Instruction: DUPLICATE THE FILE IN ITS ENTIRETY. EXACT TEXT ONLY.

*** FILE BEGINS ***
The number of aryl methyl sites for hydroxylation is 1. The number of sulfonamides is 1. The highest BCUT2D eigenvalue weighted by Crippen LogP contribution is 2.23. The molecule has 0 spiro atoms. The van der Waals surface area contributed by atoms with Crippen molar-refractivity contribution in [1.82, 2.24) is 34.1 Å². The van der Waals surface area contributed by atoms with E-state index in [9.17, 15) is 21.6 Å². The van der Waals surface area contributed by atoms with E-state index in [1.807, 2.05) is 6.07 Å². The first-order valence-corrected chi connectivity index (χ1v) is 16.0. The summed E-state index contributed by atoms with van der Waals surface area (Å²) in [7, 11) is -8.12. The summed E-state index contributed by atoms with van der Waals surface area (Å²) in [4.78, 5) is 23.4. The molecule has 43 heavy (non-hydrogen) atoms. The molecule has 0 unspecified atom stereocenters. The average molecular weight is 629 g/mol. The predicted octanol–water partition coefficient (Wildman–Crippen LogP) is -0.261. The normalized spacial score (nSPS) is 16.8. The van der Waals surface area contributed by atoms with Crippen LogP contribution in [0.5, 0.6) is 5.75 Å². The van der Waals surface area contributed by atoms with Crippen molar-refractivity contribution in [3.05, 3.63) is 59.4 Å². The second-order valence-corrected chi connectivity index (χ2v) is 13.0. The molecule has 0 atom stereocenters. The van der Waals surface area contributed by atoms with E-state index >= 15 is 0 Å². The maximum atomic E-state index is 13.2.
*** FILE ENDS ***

The number of aryl methyl sites for hydroxylation is 1. The number of sulfonamides is 1. The highest BCUT2D eigenvalue weighted by Crippen LogP contribution is 2.23. The molecule has 0 spiro atoms. The van der Waals surface area contributed by atoms with Crippen molar-refractivity contribution in [1.82, 2.24) is 34.1 Å². The van der Waals surface area contributed by atoms with E-state index in [9.17, 15) is 21.6 Å². The van der Waals surface area contributed by atoms with E-state index in [1.807, 2.05) is 6.07 Å². The first-order valence-corrected chi connectivity index (χ1v) is 16.0. The summed E-state index contributed by atoms with van der Waals surface area (Å²) in [7, 11) is -8.12. The summed E-state index contributed by atoms with van der Waals surface area (Å²) in [4.78, 5) is 23.4. The molecule has 43 heavy (non-hydrogen) atoms. The molecule has 0 unspecified atom stereocenters. The average molecular weight is 629 g/mol. The predicted octanol–water partition coefficient (Wildman–Crippen LogP) is -0.261. The normalized spacial score (nSPS) is 16.8. The van der Waals surface area contributed by atoms with Crippen LogP contribution in [0.5, 0.6) is 5.75 Å². The van der Waals surface area contributed by atoms with Crippen molar-refractivity contribution in [3.05, 3.63) is 59.4 Å². The second-order valence-corrected chi connectivity index (χ2v) is 13.0. The molecule has 0 atom stereocenters. The van der Waals surface area contributed by atoms with E-state index >= 15 is 0 Å². The maximum atomic E-state index is 13.2.